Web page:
There are no well-known names here, no Perotins or Machauts; indeed, most of the pieces are by that prolific author Anon. Of the named composers Blondel de Nesle is perhaps the most famous, since he was the minstrel who was instrumental in freeing Richard the Lion-heart from captivity. More music by Blondel – actually 12th- rather than 13th-century despite the sub-title of the disc – is included on another Gothic Voices compilation, Music for the Lion-hearted King, which must be due for an imminent reincarnation on Helios.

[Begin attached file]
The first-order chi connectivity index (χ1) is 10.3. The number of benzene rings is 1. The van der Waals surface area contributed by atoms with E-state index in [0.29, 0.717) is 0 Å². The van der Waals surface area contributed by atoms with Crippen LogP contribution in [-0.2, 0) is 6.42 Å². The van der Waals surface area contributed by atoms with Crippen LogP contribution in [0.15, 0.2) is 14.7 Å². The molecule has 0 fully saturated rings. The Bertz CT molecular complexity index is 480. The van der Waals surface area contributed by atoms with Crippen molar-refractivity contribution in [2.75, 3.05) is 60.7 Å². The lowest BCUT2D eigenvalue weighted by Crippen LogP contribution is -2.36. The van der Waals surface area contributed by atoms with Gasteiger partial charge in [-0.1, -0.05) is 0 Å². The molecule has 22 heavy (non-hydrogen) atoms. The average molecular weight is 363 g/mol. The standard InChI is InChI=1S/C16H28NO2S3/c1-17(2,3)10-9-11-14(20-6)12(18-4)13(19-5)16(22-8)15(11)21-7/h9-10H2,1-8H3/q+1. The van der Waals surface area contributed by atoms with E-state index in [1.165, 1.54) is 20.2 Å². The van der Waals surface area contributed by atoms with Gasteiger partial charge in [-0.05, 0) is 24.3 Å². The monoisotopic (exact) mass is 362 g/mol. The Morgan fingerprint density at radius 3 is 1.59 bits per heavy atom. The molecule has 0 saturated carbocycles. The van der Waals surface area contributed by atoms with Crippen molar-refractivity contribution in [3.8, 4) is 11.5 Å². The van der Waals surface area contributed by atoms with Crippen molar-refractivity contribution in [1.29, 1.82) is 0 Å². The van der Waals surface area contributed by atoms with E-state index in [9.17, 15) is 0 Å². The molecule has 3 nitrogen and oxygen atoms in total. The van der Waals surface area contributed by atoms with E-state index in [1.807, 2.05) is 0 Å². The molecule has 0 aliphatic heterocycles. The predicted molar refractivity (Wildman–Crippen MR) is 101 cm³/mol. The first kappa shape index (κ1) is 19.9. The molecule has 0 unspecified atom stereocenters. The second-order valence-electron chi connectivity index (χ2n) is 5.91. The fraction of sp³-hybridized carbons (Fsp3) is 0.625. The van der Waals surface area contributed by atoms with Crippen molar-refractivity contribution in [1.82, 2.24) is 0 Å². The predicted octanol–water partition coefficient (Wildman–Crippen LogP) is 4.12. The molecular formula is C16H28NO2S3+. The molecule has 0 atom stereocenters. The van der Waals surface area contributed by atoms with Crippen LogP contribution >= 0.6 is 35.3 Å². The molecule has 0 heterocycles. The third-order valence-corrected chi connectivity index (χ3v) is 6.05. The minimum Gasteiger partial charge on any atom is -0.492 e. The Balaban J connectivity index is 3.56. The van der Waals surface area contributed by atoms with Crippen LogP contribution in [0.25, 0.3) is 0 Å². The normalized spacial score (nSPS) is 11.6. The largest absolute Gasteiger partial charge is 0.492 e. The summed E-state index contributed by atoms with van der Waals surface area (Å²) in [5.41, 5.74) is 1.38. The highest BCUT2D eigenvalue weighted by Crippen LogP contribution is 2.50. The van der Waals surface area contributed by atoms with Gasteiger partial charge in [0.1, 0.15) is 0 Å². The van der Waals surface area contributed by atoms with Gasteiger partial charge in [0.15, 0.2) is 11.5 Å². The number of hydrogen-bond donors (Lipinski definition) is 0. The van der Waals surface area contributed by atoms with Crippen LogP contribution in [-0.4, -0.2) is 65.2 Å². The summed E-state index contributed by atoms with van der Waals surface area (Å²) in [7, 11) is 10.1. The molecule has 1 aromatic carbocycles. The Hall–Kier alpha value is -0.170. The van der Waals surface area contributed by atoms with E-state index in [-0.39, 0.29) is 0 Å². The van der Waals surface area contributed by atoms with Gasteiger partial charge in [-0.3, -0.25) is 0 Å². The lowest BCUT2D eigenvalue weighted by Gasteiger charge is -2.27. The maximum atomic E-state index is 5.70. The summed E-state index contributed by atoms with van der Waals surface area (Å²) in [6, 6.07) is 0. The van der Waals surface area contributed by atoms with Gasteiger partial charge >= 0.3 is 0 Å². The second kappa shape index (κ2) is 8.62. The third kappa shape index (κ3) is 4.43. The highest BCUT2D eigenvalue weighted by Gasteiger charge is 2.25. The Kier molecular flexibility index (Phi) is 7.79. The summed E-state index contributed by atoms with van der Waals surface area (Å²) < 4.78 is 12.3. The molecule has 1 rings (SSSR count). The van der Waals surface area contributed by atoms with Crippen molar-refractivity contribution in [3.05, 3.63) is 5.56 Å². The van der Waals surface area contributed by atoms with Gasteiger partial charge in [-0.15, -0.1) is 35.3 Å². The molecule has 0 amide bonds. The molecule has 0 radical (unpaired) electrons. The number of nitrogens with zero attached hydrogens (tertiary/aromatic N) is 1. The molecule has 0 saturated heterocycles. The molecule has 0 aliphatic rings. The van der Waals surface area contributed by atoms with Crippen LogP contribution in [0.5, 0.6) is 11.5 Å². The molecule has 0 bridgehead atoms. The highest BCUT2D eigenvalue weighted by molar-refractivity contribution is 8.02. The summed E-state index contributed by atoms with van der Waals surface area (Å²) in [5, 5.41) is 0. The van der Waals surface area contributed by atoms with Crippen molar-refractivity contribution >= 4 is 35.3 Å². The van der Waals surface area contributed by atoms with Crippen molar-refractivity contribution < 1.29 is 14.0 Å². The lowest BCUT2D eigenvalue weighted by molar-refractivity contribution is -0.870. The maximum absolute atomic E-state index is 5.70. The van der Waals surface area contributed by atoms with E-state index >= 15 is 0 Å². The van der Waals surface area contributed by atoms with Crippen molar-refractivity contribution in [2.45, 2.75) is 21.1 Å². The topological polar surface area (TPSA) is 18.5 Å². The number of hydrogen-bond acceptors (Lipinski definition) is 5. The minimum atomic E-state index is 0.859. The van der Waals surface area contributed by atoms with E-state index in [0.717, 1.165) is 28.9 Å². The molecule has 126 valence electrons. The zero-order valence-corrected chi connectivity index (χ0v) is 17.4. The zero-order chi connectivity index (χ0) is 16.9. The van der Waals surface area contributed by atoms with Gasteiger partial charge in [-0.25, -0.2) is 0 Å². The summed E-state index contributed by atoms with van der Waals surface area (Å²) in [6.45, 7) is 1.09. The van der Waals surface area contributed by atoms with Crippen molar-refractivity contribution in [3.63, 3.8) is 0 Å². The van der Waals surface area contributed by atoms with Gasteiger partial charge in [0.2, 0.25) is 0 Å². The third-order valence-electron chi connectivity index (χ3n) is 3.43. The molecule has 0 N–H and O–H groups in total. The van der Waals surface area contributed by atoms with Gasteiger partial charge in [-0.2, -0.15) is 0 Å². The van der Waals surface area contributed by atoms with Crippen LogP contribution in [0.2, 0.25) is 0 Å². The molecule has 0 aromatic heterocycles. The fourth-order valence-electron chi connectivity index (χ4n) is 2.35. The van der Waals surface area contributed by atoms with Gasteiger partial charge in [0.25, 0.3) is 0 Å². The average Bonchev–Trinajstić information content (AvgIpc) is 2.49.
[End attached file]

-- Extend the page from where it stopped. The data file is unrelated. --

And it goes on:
Bernart de Ventadorn was one of the prime movers of the early development of fin amors or courtly-love poetry in the South of France, surely deserving of more than one reference, and that a footnote, in C S Lewis’s classic The Allegory of Love. He is strictly not French but Occitan or Provençal, not a trouvère but a troubadour; his canson, Can vei la lauzeta mover, on this disc, is one of the most best-known items in the Occitan repertoire. Bernart’s inclusion extends the range of this CD but adds to the linguistic complications. The booklet offers English translations of all the words but seems to assume that French readers – there are French notes, but no translations – will be able to cope with 13th-century French and Provençal.